Tuesday, June 27, 2017

2017 Trip to the Midwest Part 2


Day 8 6/11/17:

We drove from Deadwood, SD to Theodore Roosevelt National Park in Medora, ND. On the way we stopped in Belle Fourche, SD to see the Center of the Nation Monument. We got to the park around noon and found campsite #2 which was one of the last open sites. The next site had a pit toilet behind it which was disgusting! After setting up our tent, we went into Medora and had lunch at the Cowboy Café. We stopped at the Ticket Junction and bought tickets for the Steak Fondue ($29 pp) and the Medora Musical ($39 pp), an outdoor musical. Then we drove around the loop road and checked out the bison, mule deer, wild horses, and prairie dogs. Around 5pm, we went to the Steak Fondue which was very interesting. They put about 10 raw steaks on a pitchfork and then cook them in a vat of oil for 4 minutes. Along with the steak we had baked beans, baked potato, raw carrots, broccoli, and cauliflower, coleslaw and bread. There was lemonade, coffee, or water to drink plus you could buy soda or beer. After dinner, we walked along the cliff trail and saw the beautiful view. Around 6:30, we headed across the parking lot to the musical. We had to take an escalator down two flights on the side of the mountain to get to the amphitheater. The musical was delightful but I’m glad we brought jackets and a blanket. Don put the blanket over his legs the whole time. After the show was over, they changed the direction of the escalator and everyone went back up to the parking lot. I was surprised that it was still daylight around 9:15pm. We got back to the campsite around 10:30, just as it was getting dark.

Day 9 6/12/17:

When I got up at 4:30am, it was really cold. I sat outside and tried to read and knit but I was too cold even with a blanket over my legs. I put my hat, fingerless gloves on, fleece jacket over my hoodie and I was still cold. I ended up putting some long pants on. Don got up around 6:30 and we packed up the tent. Then we went into Medora to have breakfast at the Cowboy Café. After that we headed to the Old East Gate trailhead and took a walk with the “ranger” who was an SCA seasonal guide. We learned about the prairie dogs and the old East Gate. After that we went back to the campground and set up our tent on site 67 which we had reserved for 2 nights. By the time we got ice in town, it was time for lunch so we had a hamburger and fries at the Cowboy Café. Then we decided to do all the short hikes along the 38-mile loop road that were listed in the newspaper. The ridgeline trail was pretty and so was the Coal View trail. Around 5pm we went to the Badlands pizza and had a 12” pizza which was huge along with a pitcher of diet coke. After dinner, we came back to the campsite to relax for the night. While we were relaxing, there was an awesome lightning show in the sky that we watched.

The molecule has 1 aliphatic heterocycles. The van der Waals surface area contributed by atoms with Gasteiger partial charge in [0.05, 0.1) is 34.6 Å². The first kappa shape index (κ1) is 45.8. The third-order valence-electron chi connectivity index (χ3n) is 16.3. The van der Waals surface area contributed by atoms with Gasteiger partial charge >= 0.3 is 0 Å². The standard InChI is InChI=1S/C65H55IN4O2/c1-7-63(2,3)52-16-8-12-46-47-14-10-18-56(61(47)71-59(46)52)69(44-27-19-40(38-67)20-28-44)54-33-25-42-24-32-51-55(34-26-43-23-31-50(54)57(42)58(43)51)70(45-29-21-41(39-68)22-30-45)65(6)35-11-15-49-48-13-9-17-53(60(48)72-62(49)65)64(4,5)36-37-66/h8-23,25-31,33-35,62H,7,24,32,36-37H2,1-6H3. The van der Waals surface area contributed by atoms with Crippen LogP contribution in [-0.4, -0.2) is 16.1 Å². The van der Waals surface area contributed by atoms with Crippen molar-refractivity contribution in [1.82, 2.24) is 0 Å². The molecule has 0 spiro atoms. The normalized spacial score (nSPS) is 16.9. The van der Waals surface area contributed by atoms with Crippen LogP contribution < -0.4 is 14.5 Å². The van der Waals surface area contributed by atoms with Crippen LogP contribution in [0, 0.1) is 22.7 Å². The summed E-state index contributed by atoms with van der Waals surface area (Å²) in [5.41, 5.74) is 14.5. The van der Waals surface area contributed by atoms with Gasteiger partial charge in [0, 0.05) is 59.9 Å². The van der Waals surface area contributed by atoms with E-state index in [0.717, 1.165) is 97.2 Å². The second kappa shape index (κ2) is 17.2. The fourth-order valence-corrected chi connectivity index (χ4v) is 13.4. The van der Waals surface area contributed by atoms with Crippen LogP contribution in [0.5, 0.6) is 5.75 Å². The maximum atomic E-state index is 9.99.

Day 10 6/13/17:

It started raining right after we got in the tent last night. Then around 4am, the wind was gusting so bad that the tent would collapse down to my face and then pop back up again. It was so bad that I didn’t even want to go outside and sit in the wind. Around 5am, it calmed down so I got up. Don got up around 7am and we headed to Dickinson where we had breakfast, got gas, and more supplies at Walmart. Then we drove towards the North Unit and stopped in Watford City for lunch at Burgerittos. We continued to the park which was absolutely beautiful. It was very different from the South Unit. We drove the 14-mile scenic road to the end and back. Next, we drove almost two hours to Fort Union which was a trading post in 1821. It was in the middle of nowhere and really wasn’t much to see. It also was reconstructed to what they think the fort looked like.  I don’t think I would recommend anyone going there. It took 2 ½ hours back to the South Unit. We sat and relaxed for an hour before attending the evening program where the ranger talked about “Managing Megafauna” which was interesting. He talked about the bison, feral horses, deer (mule and white tailed), and pronghorn.

Day 11 6/14/17:

We headed to Rapid City, SD and found a room at the Foothills Inn ($89). After checking in, we went to the South Dakota Air and Space Museum. When we got there, we could buy tickets for the tour of Ellsworth Air Force Base and the Minuteman Missile Training Silo for $9 each. There were only 6 of us and we had a great time! Then we went had dinner at Denny’s before going back to the room to clean up and relax.

Day 12 6/15/17:
We had a wonderful morning at Mt. Rushmore. Parking was only $5/year for seniors over 62.  Luckily, we picked the one day of the year that they hold a naturalization ceremony there. Without the ceremony, I can see us spending about 2 hours there before moving on. It was truly moving and exciting. After that we drove to Hill City and met some friends of friends who own a B&B there. Then we went back to Rapid City to an antique store (St. Joe Antique Store) where my hubby spent hours finding treasures. After that we drove to Dinosaur Park (free) which was cute before ending up at Texas Roadhouse for dinner.

Day 13 6/16/17:

We headed to Wind Cave and got campsite C13 at Elk Mountain Campground ($9 per night). Then we went to the visitor’s center and bought tickets for 2 cave tours. The Fairgrounds Tour ($6 for Don and $12 for me) was at 10:20 and lasted until noon. Then the Garden of Eden tour ($5 for Don and $10 for me) was at 12:40 and was an hour long. We had to make reservations for the candlelight tour for Sunday and hopefully we will do the Natural Entrance tour then too After that we headed into Hot Springs and saw a yard sale on the way where Don found a Duck print and stamp. We had a late lunch at Dale’s Restaurant and then drove into downtown. I stopped at a yarn store and Don found some antique stores. After that we returned to the visitor’s center where we bought souvenirs and I used their wifi. We came back to the campsite to relax before going to Ranger Earl’s evening program on Elk.

Day 14 6/17/17: